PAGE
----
legalized abortion, has just died at age of 69.

She was 22 years old and pregnant

when the case went to the Supreme Court.

And later Norma McCorvey said, I deeply

regret my role in that suit.

I've become a Christian, and I am pro-life.

In an interview with CBN News a few years ago,

McCorvey explained her changed views and her new-found purpose

within the abortion industry.

The Lord's called me to go out and speak to women hoping that,

if there's just that one sitting in that audience

on that particular night, that maybe I can change her mind.

Well, McCorvery spent the rest of her years

as a pro-life activist encouraging others

to fight for life.

And she said her conversion to Christianity convinced her

that homosexuality was wrong and caused her

to leave her same-sex partner.

Wow.

Well, she leaves behind three children.

But isn't that amazing?

She was a poster child.

And Judge Blackmun wrote the decision.

It was later called Blackmun's Abortion

because it had no foundation whatsoever

in constitutional law.

It was a made-up case based on the whole idea of privacy

that came out of a Connecticut case.

And it was put-together deal with what

amounted to a phony plaintiff.

I mean, but they got away with it.

And now they say, well, "Roe versus Wade"

is the settled law of the land.

Well, one of these days somebody's

going to overturn that because it needs to go to the states.

The state needs to vote on what they're

going to do instead of have it imposed on them by court.

John, what's next?

Pat, turning to health news, no more junk

food at government meetings and tourist establishments

in the tiny island nation of Vanuatu.

That's because the government is banning them and replacing them

with local food like lobsters, coconuts, and lime juice.

The chairman of the Torba Tourism Council

tells "The New York Times" this is an effort

to promote local agriculture and a response

to the increase in diabetes and other diseases in Vanuatu's

capital.

Some Pacific island nations now have rates of diabetes

between two and four times higher

than that of the United States.

Experts tell the "Times" the health crisis mainly

has been driven by a long-term shift from traditional diets

to ones high in sugar, refined starch, and processed foods.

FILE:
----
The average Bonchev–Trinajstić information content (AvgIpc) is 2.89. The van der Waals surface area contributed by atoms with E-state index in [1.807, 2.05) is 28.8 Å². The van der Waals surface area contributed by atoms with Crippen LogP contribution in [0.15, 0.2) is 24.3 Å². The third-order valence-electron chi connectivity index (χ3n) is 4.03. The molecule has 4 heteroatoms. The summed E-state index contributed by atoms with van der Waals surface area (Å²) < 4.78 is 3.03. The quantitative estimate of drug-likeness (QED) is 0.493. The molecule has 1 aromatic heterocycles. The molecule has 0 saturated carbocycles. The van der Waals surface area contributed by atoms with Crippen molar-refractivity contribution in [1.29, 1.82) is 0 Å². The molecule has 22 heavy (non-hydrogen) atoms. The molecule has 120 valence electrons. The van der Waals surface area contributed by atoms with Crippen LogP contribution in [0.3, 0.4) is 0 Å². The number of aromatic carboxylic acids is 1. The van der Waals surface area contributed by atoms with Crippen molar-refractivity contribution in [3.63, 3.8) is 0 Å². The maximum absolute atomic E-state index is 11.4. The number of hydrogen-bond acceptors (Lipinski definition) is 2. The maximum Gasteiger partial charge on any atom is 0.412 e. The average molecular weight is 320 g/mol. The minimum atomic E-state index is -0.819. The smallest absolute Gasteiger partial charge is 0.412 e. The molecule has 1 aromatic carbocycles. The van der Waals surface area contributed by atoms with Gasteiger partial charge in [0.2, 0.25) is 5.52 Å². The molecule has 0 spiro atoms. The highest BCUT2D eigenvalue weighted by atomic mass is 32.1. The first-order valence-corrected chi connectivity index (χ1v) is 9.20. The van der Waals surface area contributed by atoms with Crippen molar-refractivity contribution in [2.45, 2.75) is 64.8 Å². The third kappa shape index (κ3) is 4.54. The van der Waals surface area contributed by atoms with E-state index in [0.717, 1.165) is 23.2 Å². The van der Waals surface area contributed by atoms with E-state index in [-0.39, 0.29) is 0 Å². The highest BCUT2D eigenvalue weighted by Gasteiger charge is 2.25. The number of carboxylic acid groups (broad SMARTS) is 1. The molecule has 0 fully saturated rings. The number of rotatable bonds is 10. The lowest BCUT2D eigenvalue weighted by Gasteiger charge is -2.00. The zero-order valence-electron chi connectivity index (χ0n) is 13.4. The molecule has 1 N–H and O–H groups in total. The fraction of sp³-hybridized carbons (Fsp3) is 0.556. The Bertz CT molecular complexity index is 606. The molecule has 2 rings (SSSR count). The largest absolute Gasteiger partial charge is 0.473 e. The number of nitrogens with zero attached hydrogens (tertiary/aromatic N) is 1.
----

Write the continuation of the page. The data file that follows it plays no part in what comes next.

Pat, it sounds like they're finally listening to you.

Vanuatu, that's the place to start a bank.

If you want your own bank, do it in Vanuatu.

It's a wonderful location to organize a bank.

But, in the mean time, those people have found the answer.

We are being made a nation of ill people--

diabetes, heart disease, and all the rest--

because of sugar and processed food-- a lot of flour,

white flour, and processed foods.

And the people in Vanuatu said, we're going to ban all that.

God bless them.

Stay with it, and don't be intimidated

by the food industry.

Wendy, they've got it right.

I've never heard of Vanuatu.

You haven't?

Oh, come on!

I thought I'd been everywhere.

Oh, stop it!

Vanuatu is a paradise for banking.

You haven't got your own bank yet?

[LAUGHS] Not yet!

Is it in the Caribbean?

No, it's in the Pacific.

It's in the Pacific?

OK.

Yeah, it's a nice island in the Pacific

where you can go and start a bank.

It's wonderful.

When I'm in the islands, I never

eat junk food because they have so much great fresh fruit

and the tropical fruits.

Well, they do all of that.

But, you see, we've imposed on them.

They've started to eat all these Twinkies and whatever we

sell around here that we eat.

They've got all that sugar.

And those people of Vanuatu are getting diabetes.

And they're dying.

And they say, we've got to stop it.

WENDY GRIFFITH: But at least they have good banks.

Well, I don't know how good they are.

But they're easy to start, how about that?